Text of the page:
воскресенье, 23 сентября 2012 г.

Depository Institution Services


Currency and Coin — The Federal Reserve Banks distribute cur­rency (paper money) and coin to depository institutions to meet the public’s need for cash. During periods of heavy cash demand, such as the Christmas season, institutions obtain larger amounts of cash from the Federal Reserve Banks. When public demand for cash is light, in­stitutions deposit excess cash with the Reserve Banks, for credit to their reserve accounts. Currency and coin received at the Federal Re­serve Banks are sorted and counted. Unfit currency and coin are de­stroyed and replaced with new currency and coin obtained from the Treasury Department’s Bureau of Engraving and Printing and Bureau of the Mint.

Government Services



The Federal Reserve System, through the Reserve Banks, performs various services for the U.S. Treasury and other government, quasi­government, and international agencies. Each year, billions of dollars are deposited to and withdrawn by various government agencies from operating_accounts in the U.S. Treasury held by the Federal Reserve Banks.

Monetary Policy Role



The primary responsibility of the central bank is to influence the flow of money and credit in the nation’s economy. The Federal Reserve Banks are involved in this function in several ways. First, five of the twelve presidents of the Federal Reserve Banks serve, along with the seven members of the Board of Governors, as members of the Federal Open Market Committee (FOMC). The president of the Federal Reserve Bank of New York serves on a continuous basis; the other presidents serve one-year terms on a rotating basis. The FOMC meets periodically in Washington, D.C., and determines policy with respect to purchases and sales of government securities in the open market, actions that in turn af­fect of the availability of money and credit in the economy.

FEDERAL RESERVE BANKS



Federal Reserve Banks were established by Congress as the op­erating arms of the nation’s central banking system. Many of the services provided by this network to depository institutions and the government are similar to services provided by banks and thrift insti­tutions to business customers and individuals. Reserve Banks hold the cash reserves of depository institutions and make loans to them They move currency and coin into and out of circulation/ and collect and process millions of checks each day. They provide checking accounts or the Treasury, issue and redeem government securities, and act in other ways as fiscal agent for the U.S. government. They supervise and examine member banks for safety and soundness. The Reserve participate in the activity that is the primary responsibility

DOCUMENTARY CREDITS



A bill of exchange might not be honoured, or the order might be cancelled. But a letter of credit is a more binding method of payment.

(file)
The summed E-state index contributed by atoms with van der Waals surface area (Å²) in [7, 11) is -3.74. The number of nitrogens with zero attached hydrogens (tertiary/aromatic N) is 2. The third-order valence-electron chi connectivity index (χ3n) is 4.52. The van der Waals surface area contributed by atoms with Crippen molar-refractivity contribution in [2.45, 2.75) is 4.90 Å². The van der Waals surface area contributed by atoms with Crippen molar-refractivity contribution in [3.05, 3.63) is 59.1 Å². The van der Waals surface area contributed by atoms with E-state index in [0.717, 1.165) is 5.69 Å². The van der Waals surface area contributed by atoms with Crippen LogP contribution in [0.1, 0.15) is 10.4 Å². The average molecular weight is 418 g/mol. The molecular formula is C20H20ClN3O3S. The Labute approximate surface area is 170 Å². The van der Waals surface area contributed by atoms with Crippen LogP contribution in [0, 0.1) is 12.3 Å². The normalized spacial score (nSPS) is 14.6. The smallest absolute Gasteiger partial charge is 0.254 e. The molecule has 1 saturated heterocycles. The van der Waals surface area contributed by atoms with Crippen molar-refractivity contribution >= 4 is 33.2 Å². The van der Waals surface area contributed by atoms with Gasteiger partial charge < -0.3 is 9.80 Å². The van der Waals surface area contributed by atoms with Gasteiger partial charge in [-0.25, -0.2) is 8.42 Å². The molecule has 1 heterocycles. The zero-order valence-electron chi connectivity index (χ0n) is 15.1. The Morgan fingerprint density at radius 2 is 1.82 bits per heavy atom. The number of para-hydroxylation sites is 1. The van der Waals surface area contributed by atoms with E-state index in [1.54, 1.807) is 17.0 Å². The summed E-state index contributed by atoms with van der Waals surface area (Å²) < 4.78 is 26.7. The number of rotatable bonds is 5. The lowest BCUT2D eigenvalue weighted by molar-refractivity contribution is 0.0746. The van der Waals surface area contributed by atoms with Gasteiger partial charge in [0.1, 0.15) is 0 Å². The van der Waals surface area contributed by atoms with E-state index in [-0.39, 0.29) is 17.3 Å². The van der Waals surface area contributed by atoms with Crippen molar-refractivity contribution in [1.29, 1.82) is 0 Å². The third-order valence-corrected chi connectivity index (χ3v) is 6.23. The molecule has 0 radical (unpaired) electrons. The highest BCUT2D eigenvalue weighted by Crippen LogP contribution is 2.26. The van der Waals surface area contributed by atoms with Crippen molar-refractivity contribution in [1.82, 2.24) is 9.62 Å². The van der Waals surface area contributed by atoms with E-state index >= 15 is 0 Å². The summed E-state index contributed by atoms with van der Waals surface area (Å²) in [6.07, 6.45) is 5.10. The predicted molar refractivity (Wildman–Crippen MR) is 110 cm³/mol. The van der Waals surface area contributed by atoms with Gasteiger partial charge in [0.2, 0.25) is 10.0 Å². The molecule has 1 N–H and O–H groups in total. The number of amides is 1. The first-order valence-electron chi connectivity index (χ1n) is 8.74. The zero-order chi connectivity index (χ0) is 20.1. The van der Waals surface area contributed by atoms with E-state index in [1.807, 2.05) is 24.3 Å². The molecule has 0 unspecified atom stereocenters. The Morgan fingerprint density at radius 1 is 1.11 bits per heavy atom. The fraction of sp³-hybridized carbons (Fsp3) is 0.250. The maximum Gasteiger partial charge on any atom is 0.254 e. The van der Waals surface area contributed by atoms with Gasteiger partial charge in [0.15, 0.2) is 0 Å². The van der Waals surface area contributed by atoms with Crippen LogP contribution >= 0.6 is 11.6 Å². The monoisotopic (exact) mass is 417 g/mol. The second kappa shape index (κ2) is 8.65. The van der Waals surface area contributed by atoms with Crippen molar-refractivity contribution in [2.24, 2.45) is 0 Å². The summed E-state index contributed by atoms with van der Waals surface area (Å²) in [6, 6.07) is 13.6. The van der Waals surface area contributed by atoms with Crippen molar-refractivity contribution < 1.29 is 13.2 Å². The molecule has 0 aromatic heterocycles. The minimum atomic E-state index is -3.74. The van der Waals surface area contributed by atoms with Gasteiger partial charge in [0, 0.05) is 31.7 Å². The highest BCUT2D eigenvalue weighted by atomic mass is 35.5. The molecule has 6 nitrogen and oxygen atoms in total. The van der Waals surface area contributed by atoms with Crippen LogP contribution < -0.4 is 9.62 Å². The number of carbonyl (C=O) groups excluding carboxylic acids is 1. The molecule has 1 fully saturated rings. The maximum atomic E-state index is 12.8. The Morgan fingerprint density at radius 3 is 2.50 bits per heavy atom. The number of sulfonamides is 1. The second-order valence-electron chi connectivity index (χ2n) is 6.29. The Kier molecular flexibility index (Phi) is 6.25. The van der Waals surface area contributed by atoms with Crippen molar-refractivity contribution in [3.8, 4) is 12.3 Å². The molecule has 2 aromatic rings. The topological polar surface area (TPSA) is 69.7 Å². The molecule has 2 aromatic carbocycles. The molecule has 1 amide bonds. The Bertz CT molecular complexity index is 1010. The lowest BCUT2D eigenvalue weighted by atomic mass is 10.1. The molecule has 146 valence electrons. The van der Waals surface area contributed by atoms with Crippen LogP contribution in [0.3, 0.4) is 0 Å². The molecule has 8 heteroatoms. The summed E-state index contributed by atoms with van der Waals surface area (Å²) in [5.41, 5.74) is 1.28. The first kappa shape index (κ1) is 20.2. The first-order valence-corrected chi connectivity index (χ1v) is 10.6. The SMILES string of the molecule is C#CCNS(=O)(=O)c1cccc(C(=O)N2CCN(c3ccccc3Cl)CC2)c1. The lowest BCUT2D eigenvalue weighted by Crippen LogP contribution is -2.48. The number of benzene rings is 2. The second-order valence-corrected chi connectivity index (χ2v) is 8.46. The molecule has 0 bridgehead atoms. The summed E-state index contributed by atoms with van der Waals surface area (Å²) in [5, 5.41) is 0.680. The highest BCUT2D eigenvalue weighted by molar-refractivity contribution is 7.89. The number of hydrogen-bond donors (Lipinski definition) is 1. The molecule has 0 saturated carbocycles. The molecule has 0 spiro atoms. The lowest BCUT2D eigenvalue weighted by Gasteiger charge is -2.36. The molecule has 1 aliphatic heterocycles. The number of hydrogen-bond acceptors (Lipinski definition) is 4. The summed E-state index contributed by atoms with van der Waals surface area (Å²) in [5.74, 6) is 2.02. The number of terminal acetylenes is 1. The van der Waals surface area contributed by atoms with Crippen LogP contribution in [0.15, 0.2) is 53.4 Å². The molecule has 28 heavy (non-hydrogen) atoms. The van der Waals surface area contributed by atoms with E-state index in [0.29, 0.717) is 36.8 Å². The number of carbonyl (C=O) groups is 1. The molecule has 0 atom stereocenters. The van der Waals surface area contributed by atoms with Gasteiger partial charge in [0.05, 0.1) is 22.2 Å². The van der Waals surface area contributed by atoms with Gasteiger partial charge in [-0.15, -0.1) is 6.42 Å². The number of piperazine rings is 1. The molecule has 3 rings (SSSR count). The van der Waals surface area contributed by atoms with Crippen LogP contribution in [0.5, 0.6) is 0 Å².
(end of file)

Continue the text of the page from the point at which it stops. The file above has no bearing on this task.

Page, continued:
Letters of credit (L/C) have been used for centuries in one form or another to enable travellers to obtain money from overseas banks. The process begins with the traveller asking his bank to open a letter of credit in his favour, i.e. for him, for a specific amount which is deb­ited to his account. The bank then drafts a letter which will allow him to draw money on overseas banks with whom the home bank has an agreement. The foreign banks will then draw on the home bank to re­cover their payments.
This method of obtaining money has now generally been replaced by Euro cheques, traveller’s cheques, and credit cards. But documen­tary credits — letters of credit accompanied by documents -are widely used in the import/export trade.

четверг, 20 сентября 2012 г.

DEPOSITS


In May versus April, deposits from residents reduced considerably; their year on year growth rates accelerated. Deposits from HHs (especially, national currency ones) continued to go up. Balances of demand deposits from NFCs (in particular, national currency ones) reduced, which was attributable to production cycle and scheduled transference of tax payments.
In May, total new deposits grew as compared to the previous month and by the 12-month cumulative data as well. Unlike in April, volumes of agreements concluded with HHs went up.

Deposit-taking corporations survey


Monetary aggregate M3
In May 2012, the money supply reduced due to a decrease in national currency transferable deposits and foreign currency other deposits. At the same time, national currency other deposits and foreign currency transferable deposits showed an increase. The year on year growth rates of the monetary aggregate M3 remained at the level of the previous month. Internal credit reduced chiefly owing to a reduction in claims on NFCs.
As of the end of May 2012, balances of the monetary aggregate M3 declined by 0.4% to UAH 701.1 billion. Within the month, the money supply dropped by UAH 2.6 billion chiefly due to a reduction in national currency transferable deposits and foreign currency other deposits. The year on year growth rates of the money supply remained at the level of the previous month, making up 10.2%. In May, the increase in cash in circulation outside deposit-taking corporations (M0) continued; nevertheless, it slowed down as compared to April. Within the month, its balance went up by UAH 0.3 billion to UAH 194.8 billion. Within the total money supply, the portion of the monetary aggregate M0 grew by 0.2 p.p. to 27.8%.